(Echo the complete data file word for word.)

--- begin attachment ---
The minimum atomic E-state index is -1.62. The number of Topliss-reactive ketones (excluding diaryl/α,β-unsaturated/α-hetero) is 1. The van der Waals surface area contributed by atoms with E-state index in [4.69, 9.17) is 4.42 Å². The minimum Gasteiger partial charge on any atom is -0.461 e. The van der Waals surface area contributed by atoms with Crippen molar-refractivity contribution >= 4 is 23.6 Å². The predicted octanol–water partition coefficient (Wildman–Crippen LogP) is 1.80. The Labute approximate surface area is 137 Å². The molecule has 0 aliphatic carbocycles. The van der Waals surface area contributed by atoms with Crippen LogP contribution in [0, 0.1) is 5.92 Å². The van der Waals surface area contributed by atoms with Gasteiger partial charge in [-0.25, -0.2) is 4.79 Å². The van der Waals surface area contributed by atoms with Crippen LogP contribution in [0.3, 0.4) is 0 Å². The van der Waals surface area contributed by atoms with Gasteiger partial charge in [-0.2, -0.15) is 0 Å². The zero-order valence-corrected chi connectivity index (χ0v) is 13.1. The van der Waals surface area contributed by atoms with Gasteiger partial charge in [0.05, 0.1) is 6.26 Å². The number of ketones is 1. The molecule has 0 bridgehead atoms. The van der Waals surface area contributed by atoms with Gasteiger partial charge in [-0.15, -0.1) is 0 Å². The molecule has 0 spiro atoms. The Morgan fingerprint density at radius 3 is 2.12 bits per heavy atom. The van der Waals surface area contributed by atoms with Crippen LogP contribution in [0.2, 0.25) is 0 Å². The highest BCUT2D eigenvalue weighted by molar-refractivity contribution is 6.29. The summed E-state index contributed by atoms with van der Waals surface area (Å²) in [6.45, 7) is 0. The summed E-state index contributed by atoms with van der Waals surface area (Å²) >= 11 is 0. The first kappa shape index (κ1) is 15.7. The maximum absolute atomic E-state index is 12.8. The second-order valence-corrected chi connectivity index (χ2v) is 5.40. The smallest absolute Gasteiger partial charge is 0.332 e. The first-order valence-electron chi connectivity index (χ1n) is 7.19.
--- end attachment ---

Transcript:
The minimum atomic E-state index is -1.62. The number of Topliss-reactive ketones (excluding diaryl/α,β-unsaturated/α-hetero) is 1. The van der Waals surface area contributed by atoms with E-state index in [4.69, 9.17) is 4.42 Å². The minimum Gasteiger partial charge on any atom is -0.461 e. The van der Waals surface area contributed by atoms with Crippen molar-refractivity contribution >= 4 is 23.6 Å². The predicted octanol–water partition coefficient (Wildman–Crippen LogP) is 1.80. The Labute approximate surface area is 137 Å². The molecule has 0 aliphatic carbocycles. The van der Waals surface area contributed by atoms with Crippen LogP contribution in [0, 0.1) is 5.92 Å². The van der Waals surface area contributed by atoms with Gasteiger partial charge in [-0.25, -0.2) is 4.79 Å². The van der Waals surface area contributed by atoms with Crippen LogP contribution in [0.3, 0.4) is 0 Å². The van der Waals surface area contributed by atoms with Gasteiger partial charge in [-0.2, -0.15) is 0 Å². The zero-order valence-corrected chi connectivity index (χ0v) is 13.1. The van der Waals surface area contributed by atoms with Gasteiger partial charge in [0.05, 0.1) is 6.26 Å². The number of ketones is 1. The molecule has 0 bridgehead atoms. The van der Waals surface area contributed by atoms with Gasteiger partial charge in [-0.15, -0.1) is 0 Å². The molecule has 0 spiro atoms. The Morgan fingerprint density at radius 3 is 2.12 bits per heavy atom. The van der Waals surface area contributed by atoms with Crippen LogP contribution in [0.2, 0.25) is 0 Å². The highest BCUT2D eigenvalue weighted by molar-refractivity contribution is 6.29. The summed E-state index contributed by atoms with van der Waals surface area (Å²) in [6.45, 7) is 0. The summed E-state index contributed by atoms with van der Waals surface area (Å²) >= 11 is 0. The first kappa shape index (κ1) is 15.7. The maximum absolute atomic E-state index is 12.8. The second-order valence-corrected chi connectivity index (χ2v) is 5.40. The smallest absolute Gasteiger partial charge is 0.332 e. The first-order valence-electron chi connectivity index (χ1n) is 7.19.